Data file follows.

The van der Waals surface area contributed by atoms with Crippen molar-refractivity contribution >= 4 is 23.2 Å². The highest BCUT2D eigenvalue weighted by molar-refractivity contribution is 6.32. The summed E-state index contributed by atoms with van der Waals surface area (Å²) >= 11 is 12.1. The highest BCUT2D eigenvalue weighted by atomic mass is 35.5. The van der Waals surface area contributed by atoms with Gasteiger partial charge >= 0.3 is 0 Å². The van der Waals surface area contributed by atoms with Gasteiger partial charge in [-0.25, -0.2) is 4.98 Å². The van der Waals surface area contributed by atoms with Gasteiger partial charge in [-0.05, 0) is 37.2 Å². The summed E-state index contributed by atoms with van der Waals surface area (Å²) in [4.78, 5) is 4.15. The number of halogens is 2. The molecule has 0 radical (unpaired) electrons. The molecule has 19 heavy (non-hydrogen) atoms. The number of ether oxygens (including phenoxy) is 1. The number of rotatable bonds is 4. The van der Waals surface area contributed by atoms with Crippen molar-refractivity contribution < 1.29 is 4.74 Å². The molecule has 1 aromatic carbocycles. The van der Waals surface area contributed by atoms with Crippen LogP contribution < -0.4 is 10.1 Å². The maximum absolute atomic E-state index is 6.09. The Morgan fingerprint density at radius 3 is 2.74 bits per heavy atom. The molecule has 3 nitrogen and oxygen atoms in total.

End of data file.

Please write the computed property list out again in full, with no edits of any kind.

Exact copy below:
The van der Waals surface area contributed by atoms with Crippen molar-refractivity contribution >= 4 is 23.2 Å². The highest BCUT2D eigenvalue weighted by molar-refractivity contribution is 6.32. The summed E-state index contributed by atoms with van der Waals surface area (Å²) >= 11 is 12.1. The highest BCUT2D eigenvalue weighted by atomic mass is 35.5. The van der Waals surface area contributed by atoms with Gasteiger partial charge >= 0.3 is 0 Å². The van der Waals surface area contributed by atoms with Gasteiger partial charge in [-0.25, -0.2) is 4.98 Å². The van der Waals surface area contributed by atoms with Gasteiger partial charge in [-0.05, 0) is 37.2 Å². The summed E-state index contributed by atoms with van der Waals surface area (Å²) in [4.78, 5) is 4.15. The number of halogens is 2. The molecule has 0 radical (unpaired) electrons. The molecule has 19 heavy (non-hydrogen) atoms. The number of ether oxygens (including phenoxy) is 1. The number of rotatable bonds is 4. The van der Waals surface area contributed by atoms with Crippen molar-refractivity contribution < 1.29 is 4.74 Å². The molecule has 1 aromatic carbocycles. The van der Waals surface area contributed by atoms with Crippen LogP contribution < -0.4 is 10.1 Å². The maximum absolute atomic E-state index is 6.09. The Morgan fingerprint density at radius 3 is 2.74 bits per heavy atom. The molecule has 3 nitrogen and oxygen atoms in total.